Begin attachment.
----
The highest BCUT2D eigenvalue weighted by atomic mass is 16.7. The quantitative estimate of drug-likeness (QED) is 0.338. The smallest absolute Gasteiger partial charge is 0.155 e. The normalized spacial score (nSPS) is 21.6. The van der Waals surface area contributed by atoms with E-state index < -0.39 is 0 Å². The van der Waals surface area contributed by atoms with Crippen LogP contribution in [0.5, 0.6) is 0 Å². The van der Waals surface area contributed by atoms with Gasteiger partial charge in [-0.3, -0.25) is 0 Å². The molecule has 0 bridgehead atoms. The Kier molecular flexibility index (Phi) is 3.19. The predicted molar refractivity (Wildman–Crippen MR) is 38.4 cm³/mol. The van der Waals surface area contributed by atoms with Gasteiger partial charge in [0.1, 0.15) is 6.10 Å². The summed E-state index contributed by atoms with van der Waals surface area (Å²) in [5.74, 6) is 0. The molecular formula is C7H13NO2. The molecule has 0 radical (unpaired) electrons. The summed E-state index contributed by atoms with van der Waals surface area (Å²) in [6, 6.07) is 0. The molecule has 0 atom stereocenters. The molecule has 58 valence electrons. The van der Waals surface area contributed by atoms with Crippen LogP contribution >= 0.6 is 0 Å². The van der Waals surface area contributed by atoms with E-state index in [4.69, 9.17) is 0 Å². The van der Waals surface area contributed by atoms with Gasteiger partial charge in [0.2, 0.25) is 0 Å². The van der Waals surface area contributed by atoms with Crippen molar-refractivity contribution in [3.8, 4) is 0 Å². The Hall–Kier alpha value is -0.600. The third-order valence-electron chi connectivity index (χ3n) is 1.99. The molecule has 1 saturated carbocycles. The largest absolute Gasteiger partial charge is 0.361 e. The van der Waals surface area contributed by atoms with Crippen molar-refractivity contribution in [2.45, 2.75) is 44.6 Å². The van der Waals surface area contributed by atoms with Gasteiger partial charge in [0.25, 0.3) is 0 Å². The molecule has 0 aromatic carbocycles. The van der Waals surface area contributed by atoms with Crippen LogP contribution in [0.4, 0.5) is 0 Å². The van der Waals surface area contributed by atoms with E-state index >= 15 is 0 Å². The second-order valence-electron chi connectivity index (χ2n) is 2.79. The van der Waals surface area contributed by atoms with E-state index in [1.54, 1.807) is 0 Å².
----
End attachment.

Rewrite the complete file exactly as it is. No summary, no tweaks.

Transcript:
The highest BCUT2D eigenvalue weighted by atomic mass is 16.7. The quantitative estimate of drug-likeness (QED) is 0.338. The smallest absolute Gasteiger partial charge is 0.155 e. The normalized spacial score (nSPS) is 21.6. The van der Waals surface area contributed by atoms with E-state index < -0.39 is 0 Å². The van der Waals surface area contributed by atoms with Crippen LogP contribution in [0.5, 0.6) is 0 Å². The van der Waals surface area contributed by atoms with Gasteiger partial charge in [-0.3, -0.25) is 0 Å². The molecule has 0 bridgehead atoms. The Kier molecular flexibility index (Phi) is 3.19. The predicted molar refractivity (Wildman–Crippen MR) is 38.4 cm³/mol. The van der Waals surface area contributed by atoms with Gasteiger partial charge in [0.1, 0.15) is 6.10 Å². The summed E-state index contributed by atoms with van der Waals surface area (Å²) in [5.74, 6) is 0. The molecular formula is C7H13NO2. The molecule has 0 radical (unpaired) electrons. The summed E-state index contributed by atoms with van der Waals surface area (Å²) in [6, 6.07) is 0. The molecule has 0 atom stereocenters. The molecule has 58 valence electrons. The van der Waals surface area contributed by atoms with Crippen LogP contribution >= 0.6 is 0 Å². The van der Waals surface area contributed by atoms with E-state index in [4.69, 9.17) is 0 Å². The van der Waals surface area contributed by atoms with Gasteiger partial charge in [0.2, 0.25) is 0 Å². The van der Waals surface area contributed by atoms with Crippen molar-refractivity contribution in [3.8, 4) is 0 Å². The Hall–Kier alpha value is -0.600. The third-order valence-electron chi connectivity index (χ3n) is 1.99. The molecule has 1 saturated carbocycles. The largest absolute Gasteiger partial charge is 0.361 e. The van der Waals surface area contributed by atoms with Crippen molar-refractivity contribution in [2.45, 2.75) is 44.6 Å². The van der Waals surface area contributed by atoms with Gasteiger partial charge in [0.25, 0.3) is 0 Å². The molecule has 0 aromatic carbocycles. The van der Waals surface area contributed by atoms with Crippen LogP contribution in [0.4, 0.5) is 0 Å². The van der Waals surface area contributed by atoms with E-state index >= 15 is 0 Å². The second-order valence-electron chi connectivity index (χ2n) is 2.79. The van der Waals surface area contributed by atoms with E-state index in [1.54, 1.807) is 0 Å².